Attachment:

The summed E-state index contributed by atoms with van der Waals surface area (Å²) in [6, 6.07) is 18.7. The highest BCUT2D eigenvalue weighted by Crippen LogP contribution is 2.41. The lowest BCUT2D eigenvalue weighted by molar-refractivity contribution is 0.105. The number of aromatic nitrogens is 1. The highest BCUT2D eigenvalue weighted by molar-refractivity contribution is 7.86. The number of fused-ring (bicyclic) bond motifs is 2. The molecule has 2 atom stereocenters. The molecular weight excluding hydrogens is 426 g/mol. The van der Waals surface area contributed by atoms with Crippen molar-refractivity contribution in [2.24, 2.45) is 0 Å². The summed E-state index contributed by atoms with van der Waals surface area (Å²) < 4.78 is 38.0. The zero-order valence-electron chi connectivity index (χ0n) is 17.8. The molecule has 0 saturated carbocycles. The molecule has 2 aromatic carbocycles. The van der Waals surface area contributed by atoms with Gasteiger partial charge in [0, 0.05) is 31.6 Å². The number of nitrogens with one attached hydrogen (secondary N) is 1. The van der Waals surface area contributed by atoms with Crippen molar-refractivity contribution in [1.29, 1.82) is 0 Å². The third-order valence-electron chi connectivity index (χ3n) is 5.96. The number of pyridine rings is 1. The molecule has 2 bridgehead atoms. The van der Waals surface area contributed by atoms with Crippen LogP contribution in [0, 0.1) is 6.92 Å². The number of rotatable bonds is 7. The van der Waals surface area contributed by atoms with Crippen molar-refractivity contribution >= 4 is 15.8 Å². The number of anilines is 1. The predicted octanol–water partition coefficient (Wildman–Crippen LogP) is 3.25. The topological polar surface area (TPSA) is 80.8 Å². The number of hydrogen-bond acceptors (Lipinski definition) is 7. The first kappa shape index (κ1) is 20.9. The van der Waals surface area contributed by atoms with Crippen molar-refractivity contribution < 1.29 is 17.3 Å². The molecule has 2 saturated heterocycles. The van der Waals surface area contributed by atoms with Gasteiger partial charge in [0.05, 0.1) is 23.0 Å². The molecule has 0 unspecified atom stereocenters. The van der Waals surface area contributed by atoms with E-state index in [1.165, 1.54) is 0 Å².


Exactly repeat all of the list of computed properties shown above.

The summed E-state index contributed by atoms with van der Waals surface area (Å²) in [6, 6.07) is 18.7. The highest BCUT2D eigenvalue weighted by Crippen LogP contribution is 2.41. The lowest BCUT2D eigenvalue weighted by molar-refractivity contribution is 0.105. The number of aromatic nitrogens is 1. The highest BCUT2D eigenvalue weighted by molar-refractivity contribution is 7.86. The number of fused-ring (bicyclic) bond motifs is 2. The molecule has 2 atom stereocenters. The molecular weight excluding hydrogens is 426 g/mol. The van der Waals surface area contributed by atoms with Crippen molar-refractivity contribution in [2.24, 2.45) is 0 Å². The summed E-state index contributed by atoms with van der Waals surface area (Å²) < 4.78 is 38.0. The zero-order valence-electron chi connectivity index (χ0n) is 17.8. The molecule has 0 saturated carbocycles. The molecule has 2 aromatic carbocycles. The van der Waals surface area contributed by atoms with Gasteiger partial charge in [0, 0.05) is 31.6 Å². The number of nitrogens with one attached hydrogen (secondary N) is 1. The van der Waals surface area contributed by atoms with Crippen molar-refractivity contribution in [1.29, 1.82) is 0 Å². The third-order valence-electron chi connectivity index (χ3n) is 5.96. The number of pyridine rings is 1. The molecule has 2 bridgehead atoms. The van der Waals surface area contributed by atoms with Crippen LogP contribution in [0, 0.1) is 6.92 Å². The number of rotatable bonds is 7. The van der Waals surface area contributed by atoms with Crippen molar-refractivity contribution >= 4 is 15.8 Å². The number of anilines is 1. The predicted octanol–water partition coefficient (Wildman–Crippen LogP) is 3.25. The topological polar surface area (TPSA) is 80.8 Å². The number of hydrogen-bond acceptors (Lipinski definition) is 7. The first kappa shape index (κ1) is 20.9. The van der Waals surface area contributed by atoms with Crippen molar-refractivity contribution < 1.29 is 17.3 Å². The molecule has 2 saturated heterocycles. The van der Waals surface area contributed by atoms with Gasteiger partial charge in [0.05, 0.1) is 23.0 Å². The molecule has 0 unspecified atom stereocenters. The van der Waals surface area contributed by atoms with E-state index in [1.165, 1.54) is 0 Å².